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11-16-2012, 11:36 AM
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Originally Posted by lazerbullet View Post
And how are modern movie makers worse? Are they not "genius" enough for you? I don't see how Shakespeare is more "genius" than some of them. So whole your theory that we are still waiting for the next Shakespeare is simply false. Just like musicians... modern Shakespeare most probably doesn't write classical dramas, but does something else which is similar (movies). Again, you don't see them and keep waiting for the next Shakespeare.

And back in the day players were geniuses, artists, and superheros?
One thing that I would point out about modern movie makers is the amount of compromise they are willing to make in order to appeal to different audiences, and make their product as "consumable" as possible in the corporate profit structure of Hollywood. I think additions of characters like Jar Jar Binks to the Star Wars saga, and every modern protagonist character group assembled with representations of "target ethnic/social groups" in mind (hero group must include a female, a black actor, and a little person, or whatever), show the increasing willingness to shoehorn in as much "appeal" into movies as possible, with the quality of story/acting/production coming second, or believed alterable at a later stage.

Essentially, marketing, merchandising, and the dependence on drawing large audiences repeatedly and reliably, has created almost a corporate formula that must be followed to ensure competitive revenue levels/profits. Part of this formula involves removing/mitigating risks/unknowns, and actually discourages going "outside the box" if there's no "proven" mechanism for profiting from that. One could argue that creativity in the modern era has been stifled (from arts to sports) because of the tunnel vision on getting the largest share of consumers' "disposable" entertainment funds, and that too many people in all related fields take the "easy" way would by copying a formula, and only slightly tweaking it to their tastes before being made available for consumption.

And I don't think it's necessarily a weak argument to suggest that compromise is the enemy of quality. It seems to me that the artists that continue to be acclaimed (or gain consideration) as genius were/are typically unwilling to compromise their ideas with the beliefs/values/goals of others in mind, venture outside "the box", and go on to success/fame, regardless - unfiltered, and not tailored with a demographic or target audience's propensity to spend money on related articles necessarily in mind. I'd even argue that artists motivated primarily by profit, no matter how many there are, will almost all fail to produce something that holds up to the label "genius".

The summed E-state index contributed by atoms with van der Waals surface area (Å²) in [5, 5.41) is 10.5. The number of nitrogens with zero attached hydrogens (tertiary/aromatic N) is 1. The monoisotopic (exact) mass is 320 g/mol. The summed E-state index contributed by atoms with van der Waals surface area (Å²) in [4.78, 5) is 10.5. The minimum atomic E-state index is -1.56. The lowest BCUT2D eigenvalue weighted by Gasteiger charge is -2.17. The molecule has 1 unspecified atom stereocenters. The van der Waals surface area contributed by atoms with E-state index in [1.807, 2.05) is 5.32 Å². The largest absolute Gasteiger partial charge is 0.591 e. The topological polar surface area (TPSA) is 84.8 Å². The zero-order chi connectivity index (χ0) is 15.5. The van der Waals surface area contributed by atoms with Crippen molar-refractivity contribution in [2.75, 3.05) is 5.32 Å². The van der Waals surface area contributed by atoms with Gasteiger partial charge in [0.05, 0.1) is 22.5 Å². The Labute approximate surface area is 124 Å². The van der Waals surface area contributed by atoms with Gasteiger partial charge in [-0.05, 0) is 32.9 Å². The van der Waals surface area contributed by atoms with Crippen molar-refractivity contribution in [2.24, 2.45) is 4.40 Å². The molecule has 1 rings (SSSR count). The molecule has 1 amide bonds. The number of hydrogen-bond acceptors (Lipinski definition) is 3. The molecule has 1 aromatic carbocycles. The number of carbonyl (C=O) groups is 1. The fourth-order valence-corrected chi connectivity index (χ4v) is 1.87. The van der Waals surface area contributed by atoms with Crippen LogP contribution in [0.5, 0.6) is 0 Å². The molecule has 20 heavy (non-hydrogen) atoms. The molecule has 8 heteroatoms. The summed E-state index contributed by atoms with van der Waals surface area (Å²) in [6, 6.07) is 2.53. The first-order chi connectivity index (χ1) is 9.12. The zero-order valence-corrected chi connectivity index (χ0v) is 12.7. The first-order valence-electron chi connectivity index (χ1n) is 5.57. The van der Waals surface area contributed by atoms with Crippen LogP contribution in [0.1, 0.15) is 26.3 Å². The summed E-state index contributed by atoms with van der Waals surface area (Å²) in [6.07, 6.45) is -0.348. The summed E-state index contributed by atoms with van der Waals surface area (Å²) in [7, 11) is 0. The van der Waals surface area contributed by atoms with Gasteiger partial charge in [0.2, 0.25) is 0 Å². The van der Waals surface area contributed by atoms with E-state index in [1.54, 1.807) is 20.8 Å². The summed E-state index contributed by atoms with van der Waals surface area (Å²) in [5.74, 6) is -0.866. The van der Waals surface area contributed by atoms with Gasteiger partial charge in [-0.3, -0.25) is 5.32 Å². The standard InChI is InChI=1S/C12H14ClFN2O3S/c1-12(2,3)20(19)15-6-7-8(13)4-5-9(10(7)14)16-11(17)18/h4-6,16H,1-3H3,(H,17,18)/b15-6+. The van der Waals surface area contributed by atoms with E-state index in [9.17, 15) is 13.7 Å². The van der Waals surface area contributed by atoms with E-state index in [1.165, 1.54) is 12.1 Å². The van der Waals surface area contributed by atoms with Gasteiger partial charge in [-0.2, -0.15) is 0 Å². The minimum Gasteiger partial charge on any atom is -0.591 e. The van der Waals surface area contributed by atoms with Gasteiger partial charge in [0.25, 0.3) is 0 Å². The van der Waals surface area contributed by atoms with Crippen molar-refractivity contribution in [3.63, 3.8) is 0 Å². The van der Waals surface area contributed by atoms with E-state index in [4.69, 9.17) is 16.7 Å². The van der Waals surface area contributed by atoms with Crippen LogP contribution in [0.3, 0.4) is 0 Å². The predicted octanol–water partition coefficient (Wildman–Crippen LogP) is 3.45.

That's my communist propaganda for the day, lol.

Originally Posted by lazerbullet View Post
And how exactly is athletic genius distributed across population? Make a strong case, please.

I'm saying it's pretty easily by random chance, because most of the things in life are in fact just this... random.
Considering the sheer number of bloodlines examples in the game of hockey, and the lack of "surprise" super talents coming out of areas without either winter, or the ability to maintain winter conditions inside a rink-sized structure, I'm going to say there's a strong case to be made for cultivation of talent/genius over pure "randomness". Surely it's not just coincidence that Dougie Hamilton is considered one of the very best hockey players in his age group and has Olympians for parents, for example. Also, have you seen how many familiar names have started popping up in NHL drafts recently? Reinhart, Domi, Samuelsson, Matteau, for example. Mark Howe also obviously had bloodline pedigree. Countless other names have less obvious connections because they are cousins/nephews (not sons, brothers), but are close to those talents and often "cultivated" in the hockey culture from a young age.

I'd argue that genius requires inspiration, and those closest to the "scene" are often privy to fairly exclusive kinds of inspiration. Hard for an average 5 year old to get the chance to enter an pro sports dressing room, look across the room, see plaques of distinguished members on one wall, living legends sitting in the stalls next to them, and be in awe of the whole scene. And yet, just about every child of a current NHLer probably enjoys that kind of setting, sitting beside their dad as he laces them up, soaking it all in with wide eyes.

Last edited by Ohashi_Jouzu: 11-16-2012 at 11:52 AM.
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